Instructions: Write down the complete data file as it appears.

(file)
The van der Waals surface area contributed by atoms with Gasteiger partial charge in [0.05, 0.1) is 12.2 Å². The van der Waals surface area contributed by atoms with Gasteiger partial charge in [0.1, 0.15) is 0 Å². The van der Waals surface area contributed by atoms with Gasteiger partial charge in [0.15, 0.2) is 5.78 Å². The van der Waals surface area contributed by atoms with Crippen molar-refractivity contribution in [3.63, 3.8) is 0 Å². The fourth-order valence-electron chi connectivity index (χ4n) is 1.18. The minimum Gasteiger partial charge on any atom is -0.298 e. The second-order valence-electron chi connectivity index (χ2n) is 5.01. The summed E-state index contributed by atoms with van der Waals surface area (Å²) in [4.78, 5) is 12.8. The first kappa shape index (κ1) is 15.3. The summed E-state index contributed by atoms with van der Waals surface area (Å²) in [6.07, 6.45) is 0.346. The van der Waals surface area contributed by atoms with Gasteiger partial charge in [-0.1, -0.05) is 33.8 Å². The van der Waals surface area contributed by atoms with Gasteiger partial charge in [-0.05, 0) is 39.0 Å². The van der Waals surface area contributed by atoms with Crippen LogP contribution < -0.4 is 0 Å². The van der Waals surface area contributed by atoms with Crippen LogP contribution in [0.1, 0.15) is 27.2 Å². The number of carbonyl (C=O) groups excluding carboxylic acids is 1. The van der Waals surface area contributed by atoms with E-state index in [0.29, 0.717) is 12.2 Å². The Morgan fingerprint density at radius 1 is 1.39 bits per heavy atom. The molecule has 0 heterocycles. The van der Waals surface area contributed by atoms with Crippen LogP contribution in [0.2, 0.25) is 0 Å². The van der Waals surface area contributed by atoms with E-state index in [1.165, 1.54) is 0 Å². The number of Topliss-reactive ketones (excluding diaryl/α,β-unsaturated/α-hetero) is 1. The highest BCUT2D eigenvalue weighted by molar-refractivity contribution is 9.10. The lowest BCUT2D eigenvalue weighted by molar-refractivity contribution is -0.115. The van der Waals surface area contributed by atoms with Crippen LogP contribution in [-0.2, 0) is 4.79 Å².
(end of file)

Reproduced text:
The van der Waals surface area contributed by atoms with Gasteiger partial charge in [0.05, 0.1) is 12.2 Å². The van der Waals surface area contributed by atoms with Gasteiger partial charge in [0.1, 0.15) is 0 Å². The van der Waals surface area contributed by atoms with Gasteiger partial charge in [0.15, 0.2) is 5.78 Å². The van der Waals surface area contributed by atoms with Crippen molar-refractivity contribution in [3.63, 3.8) is 0 Å². The fourth-order valence-electron chi connectivity index (χ4n) is 1.18. The minimum Gasteiger partial charge on any atom is -0.298 e. The second-order valence-electron chi connectivity index (χ2n) is 5.01. The summed E-state index contributed by atoms with van der Waals surface area (Å²) in [4.78, 5) is 12.8. The first kappa shape index (κ1) is 15.3. The summed E-state index contributed by atoms with van der Waals surface area (Å²) in [6.07, 6.45) is 0.346. The van der Waals surface area contributed by atoms with Gasteiger partial charge in [-0.1, -0.05) is 33.8 Å². The van der Waals surface area contributed by atoms with Gasteiger partial charge in [-0.05, 0) is 39.0 Å². The van der Waals surface area contributed by atoms with Crippen LogP contribution < -0.4 is 0 Å². The van der Waals surface area contributed by atoms with Crippen LogP contribution in [0.1, 0.15) is 27.2 Å². The number of carbonyl (C=O) groups excluding carboxylic acids is 1. The van der Waals surface area contributed by atoms with E-state index in [0.29, 0.717) is 12.2 Å². The Morgan fingerprint density at radius 1 is 1.39 bits per heavy atom. The molecule has 0 heterocycles. The van der Waals surface area contributed by atoms with Crippen LogP contribution in [0.2, 0.25) is 0 Å². The van der Waals surface area contributed by atoms with E-state index in [1.165, 1.54) is 0 Å². The number of Topliss-reactive ketones (excluding diaryl/α,β-unsaturated/α-hetero) is 1. The highest BCUT2D eigenvalue weighted by molar-refractivity contribution is 9.10. The lowest BCUT2D eigenvalue weighted by molar-refractivity contribution is -0.115. The van der Waals surface area contributed by atoms with Crippen LogP contribution in [-0.2, 0) is 4.79 Å².